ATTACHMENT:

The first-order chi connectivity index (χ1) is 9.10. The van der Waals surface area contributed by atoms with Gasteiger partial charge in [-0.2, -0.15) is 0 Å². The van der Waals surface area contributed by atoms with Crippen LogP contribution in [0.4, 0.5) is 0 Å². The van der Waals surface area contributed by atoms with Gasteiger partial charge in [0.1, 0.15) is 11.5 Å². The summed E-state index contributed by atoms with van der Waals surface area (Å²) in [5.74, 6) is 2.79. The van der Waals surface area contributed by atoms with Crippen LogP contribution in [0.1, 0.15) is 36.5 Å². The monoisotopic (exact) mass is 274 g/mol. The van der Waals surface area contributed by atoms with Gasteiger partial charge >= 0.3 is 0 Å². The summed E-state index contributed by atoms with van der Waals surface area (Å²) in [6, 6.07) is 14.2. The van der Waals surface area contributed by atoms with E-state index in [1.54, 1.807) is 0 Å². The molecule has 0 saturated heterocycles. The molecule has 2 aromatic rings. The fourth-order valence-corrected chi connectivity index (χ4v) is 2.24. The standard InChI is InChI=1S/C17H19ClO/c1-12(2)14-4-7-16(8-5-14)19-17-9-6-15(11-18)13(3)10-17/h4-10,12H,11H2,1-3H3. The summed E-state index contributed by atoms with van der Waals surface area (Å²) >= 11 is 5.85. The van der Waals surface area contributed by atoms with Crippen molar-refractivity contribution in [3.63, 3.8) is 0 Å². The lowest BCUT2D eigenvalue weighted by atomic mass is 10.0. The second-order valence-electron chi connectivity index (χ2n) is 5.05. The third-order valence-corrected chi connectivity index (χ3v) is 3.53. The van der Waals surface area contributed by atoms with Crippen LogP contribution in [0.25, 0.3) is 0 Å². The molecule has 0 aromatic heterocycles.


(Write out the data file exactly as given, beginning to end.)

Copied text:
The first-order chi connectivity index (χ1) is 9.10. The van der Waals surface area contributed by atoms with Gasteiger partial charge in [-0.2, -0.15) is 0 Å². The van der Waals surface area contributed by atoms with Crippen LogP contribution in [0.4, 0.5) is 0 Å². The van der Waals surface area contributed by atoms with Gasteiger partial charge in [0.1, 0.15) is 11.5 Å². The summed E-state index contributed by atoms with van der Waals surface area (Å²) in [5.74, 6) is 2.79. The van der Waals surface area contributed by atoms with Crippen LogP contribution in [0.1, 0.15) is 36.5 Å². The monoisotopic (exact) mass is 274 g/mol. The van der Waals surface area contributed by atoms with Gasteiger partial charge >= 0.3 is 0 Å². The summed E-state index contributed by atoms with van der Waals surface area (Å²) in [6, 6.07) is 14.2. The van der Waals surface area contributed by atoms with E-state index in [1.54, 1.807) is 0 Å². The molecule has 0 saturated heterocycles. The molecule has 2 aromatic rings. The fourth-order valence-corrected chi connectivity index (χ4v) is 2.24. The standard InChI is InChI=1S/C17H19ClO/c1-12(2)14-4-7-16(8-5-14)19-17-9-6-15(11-18)13(3)10-17/h4-10,12H,11H2,1-3H3. The summed E-state index contributed by atoms with van der Waals surface area (Å²) >= 11 is 5.85. The van der Waals surface area contributed by atoms with Crippen molar-refractivity contribution in [3.63, 3.8) is 0 Å². The lowest BCUT2D eigenvalue weighted by atomic mass is 10.0. The second-order valence-electron chi connectivity index (χ2n) is 5.05. The third-order valence-corrected chi connectivity index (χ3v) is 3.53. The van der Waals surface area contributed by atoms with Crippen LogP contribution in [0.25, 0.3) is 0 Å². The molecule has 0 aromatic heterocycles.